grapes of wrath cover
The end of the book is what is most powerful, shocking, and poignant.  Rose of Sharon, the pregnant and abandoned-by-her-husband daughter of the Joads, gives birth to a stillborn.  She has been worried throughout the pregnancy because of their hard travel, their lack of fresh food and milk, and the words of a crazy woman who tells her that she’s in trouble and the baby will be cursed for sin.  Rose of Sharon is fragile and ill.  She just wants milk during her pregnancy to make her unborn baby strong, but it is not to be.  The baby is born dead.

The baby is born in a downpour, and her parents must leave all of their possessions and their vehicle stuck in the mud to find shelter.  They take Rose of Sharon and find a little shack.  In that shack, a man is dying, and his young son is scared and alone.  He explains that his father is starving to death, after having given him most of the food over the last week.  Rose of Sharon, scared wet, alone, in shock, grieving the loss of her baby, and still in want of milk, offers her breast to the dying, starving man.  She feeds him with the milk she has produced for her child, but that she cannot use herself.

This scene echoes the idea throughout the book, that the poor are more generous than the rich.  Many times the family receives kindness from other starving, struggling families or the poor men who work for the rich men.  The poor take care of each other, yet they have, seemingly, nothing to give.  This theme is instructive for many reasons, but for me, it causes me to ask, “What do I have to give?”  Compared to most of the world, I have much and I am rich.  I do not consider myself to be rich, not in an extravagant way.  Although I sometimes feel I have nothing to give, this book proves otherwise.  There is always something to give, and the poor sometimes know what that is more than those of us who have so much we have a hard time letting go of any of it.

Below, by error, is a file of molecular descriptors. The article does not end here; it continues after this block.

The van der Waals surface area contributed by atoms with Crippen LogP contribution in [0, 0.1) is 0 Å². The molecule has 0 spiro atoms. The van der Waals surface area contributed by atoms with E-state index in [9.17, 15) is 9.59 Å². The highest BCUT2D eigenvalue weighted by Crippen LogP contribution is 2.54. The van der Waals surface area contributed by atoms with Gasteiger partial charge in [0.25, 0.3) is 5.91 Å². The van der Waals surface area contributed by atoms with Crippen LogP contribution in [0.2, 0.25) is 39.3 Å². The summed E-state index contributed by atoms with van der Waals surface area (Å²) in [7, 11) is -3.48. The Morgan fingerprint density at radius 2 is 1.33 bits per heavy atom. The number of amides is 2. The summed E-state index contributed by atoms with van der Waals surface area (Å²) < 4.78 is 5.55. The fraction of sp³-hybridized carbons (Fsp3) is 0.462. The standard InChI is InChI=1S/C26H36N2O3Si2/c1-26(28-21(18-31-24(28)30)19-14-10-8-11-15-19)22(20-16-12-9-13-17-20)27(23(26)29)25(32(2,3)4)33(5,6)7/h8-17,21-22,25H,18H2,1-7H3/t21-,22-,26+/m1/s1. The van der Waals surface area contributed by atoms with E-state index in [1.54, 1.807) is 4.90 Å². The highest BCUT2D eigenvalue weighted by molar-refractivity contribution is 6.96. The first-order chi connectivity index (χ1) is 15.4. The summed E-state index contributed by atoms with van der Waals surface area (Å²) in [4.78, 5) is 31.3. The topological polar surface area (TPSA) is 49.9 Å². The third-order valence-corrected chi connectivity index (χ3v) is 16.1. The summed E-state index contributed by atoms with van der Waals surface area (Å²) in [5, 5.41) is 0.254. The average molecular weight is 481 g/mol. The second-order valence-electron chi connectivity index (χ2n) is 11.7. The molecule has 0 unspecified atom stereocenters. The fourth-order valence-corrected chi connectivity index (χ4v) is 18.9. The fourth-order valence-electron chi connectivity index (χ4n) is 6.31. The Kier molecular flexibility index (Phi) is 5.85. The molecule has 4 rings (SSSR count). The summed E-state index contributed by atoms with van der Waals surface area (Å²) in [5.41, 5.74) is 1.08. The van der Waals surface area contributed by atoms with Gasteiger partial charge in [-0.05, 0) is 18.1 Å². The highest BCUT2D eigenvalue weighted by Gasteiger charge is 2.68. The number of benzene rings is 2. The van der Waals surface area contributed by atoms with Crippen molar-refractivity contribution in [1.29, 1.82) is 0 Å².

Here are some of my favorite quotes:

“I’m just pain covered with skin.”

“A fellow builds up his own sins right up from the ground.”

“There’s a woman so great with love she scares me.”

There is so much more to this book.  I could mention the grandparents, who both die on the trip, and Ma’s sitting with “Granma” all night while she died and then sitting with the dead body until they can cross into California without telling anybody.  I can mention the two children, Ruthie and Winfield, who are excited over the possibility of having a single box of Cracker Jack toward the end of the trip once the family has work.  I can mention the children’s surprise over flushing toilets at the government camp and their worry that they had broken them.  I can describe the delicious shower Ma took for the first time in months at that camp.  I can describe Al’s conversation working on a car with a neighboring family.  All of it is beautiful, in a gritty, shocking, and sand-papery way.

Steinbeck captures poverty, history, and continuing American sentiments in this novel.  I now know why my mother urged me to read it and why it is required reading in many classrooms.  I know why it is an American classic and one of the most famous of Steinbeck’s books.  (It did win the National Book Award and Pulitzer Prize.)  I also know why it is number 28 on the BBC book list, and I am glad it is.  I would not have revisited it otherwise.  I would have continued to claim that I had read it and been completely ignorant of its lessons, its significance, and its connection to my heritage and family.  The Grapes of Wrath is about me, my people, and America.  It is about all of us.


53 thoughts on “The Grapes of Wrath Is About My People

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  1. Emily, thanks for sharing your thoughts. Steinbeck captured Americana like no other. My personal favorite is “Of Mice and Men.” The book and movie showed me many things, the best and worst of people. It showed me how cruel people can be and how people who could, would take advantage of others. But, it showed how people want to do honest work and maintain their dignity. Sometimes, that is all they have. Z, sent me your way as our posts today had a common theme. All the best, BTG

    1. Yes, our posts do have a common theme! I loved yours, but didn’t see Z’s comment. I will go back and look. It is true that Steinbeck captured humanity, with the cruelty and the dignity all entwined. Thanks for the comment. 🙂